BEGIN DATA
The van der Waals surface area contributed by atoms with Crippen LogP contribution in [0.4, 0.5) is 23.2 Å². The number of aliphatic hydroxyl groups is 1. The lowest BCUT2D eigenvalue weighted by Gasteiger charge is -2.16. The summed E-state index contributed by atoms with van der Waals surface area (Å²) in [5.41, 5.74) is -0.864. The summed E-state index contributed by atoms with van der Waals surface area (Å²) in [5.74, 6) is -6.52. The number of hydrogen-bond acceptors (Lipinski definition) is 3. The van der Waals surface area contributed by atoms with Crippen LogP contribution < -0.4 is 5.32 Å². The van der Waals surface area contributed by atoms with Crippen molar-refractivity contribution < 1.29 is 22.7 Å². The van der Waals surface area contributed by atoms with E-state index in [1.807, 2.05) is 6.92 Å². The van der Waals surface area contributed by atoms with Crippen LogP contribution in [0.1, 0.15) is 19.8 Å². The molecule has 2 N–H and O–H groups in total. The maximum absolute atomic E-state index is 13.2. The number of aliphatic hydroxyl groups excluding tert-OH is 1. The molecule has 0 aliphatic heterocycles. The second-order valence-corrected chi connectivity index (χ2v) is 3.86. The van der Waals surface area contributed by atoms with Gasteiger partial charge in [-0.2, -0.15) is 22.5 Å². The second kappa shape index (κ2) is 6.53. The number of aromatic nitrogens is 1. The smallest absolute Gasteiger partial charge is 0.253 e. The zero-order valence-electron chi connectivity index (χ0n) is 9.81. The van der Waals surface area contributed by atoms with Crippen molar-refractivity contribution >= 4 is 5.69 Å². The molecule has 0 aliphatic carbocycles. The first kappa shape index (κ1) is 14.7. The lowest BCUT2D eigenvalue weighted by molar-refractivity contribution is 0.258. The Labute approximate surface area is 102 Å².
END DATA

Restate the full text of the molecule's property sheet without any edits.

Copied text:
The van der Waals surface area contributed by atoms with Crippen LogP contribution in [0.4, 0.5) is 23.2 Å². The number of aliphatic hydroxyl groups is 1. The lowest BCUT2D eigenvalue weighted by Gasteiger charge is -2.16. The summed E-state index contributed by atoms with van der Waals surface area (Å²) in [5.41, 5.74) is -0.864. The summed E-state index contributed by atoms with van der Waals surface area (Å²) in [5.74, 6) is -6.52. The number of hydrogen-bond acceptors (Lipinski definition) is 3. The van der Waals surface area contributed by atoms with Crippen LogP contribution < -0.4 is 5.32 Å². The van der Waals surface area contributed by atoms with Crippen molar-refractivity contribution < 1.29 is 22.7 Å². The van der Waals surface area contributed by atoms with E-state index in [1.807, 2.05) is 6.92 Å². The van der Waals surface area contributed by atoms with Crippen LogP contribution in [0.1, 0.15) is 19.8 Å². The molecule has 2 N–H and O–H groups in total. The maximum absolute atomic E-state index is 13.2. The number of aliphatic hydroxyl groups excluding tert-OH is 1. The molecule has 0 aliphatic heterocycles. The second-order valence-corrected chi connectivity index (χ2v) is 3.86. The van der Waals surface area contributed by atoms with Gasteiger partial charge in [-0.2, -0.15) is 22.5 Å². The second kappa shape index (κ2) is 6.53. The number of aromatic nitrogens is 1. The smallest absolute Gasteiger partial charge is 0.253 e. The zero-order valence-electron chi connectivity index (χ0n) is 9.81. The van der Waals surface area contributed by atoms with Crippen molar-refractivity contribution >= 4 is 5.69 Å². The molecule has 0 aliphatic carbocycles. The first kappa shape index (κ1) is 14.7. The lowest BCUT2D eigenvalue weighted by molar-refractivity contribution is 0.258. The Labute approximate surface area is 102 Å².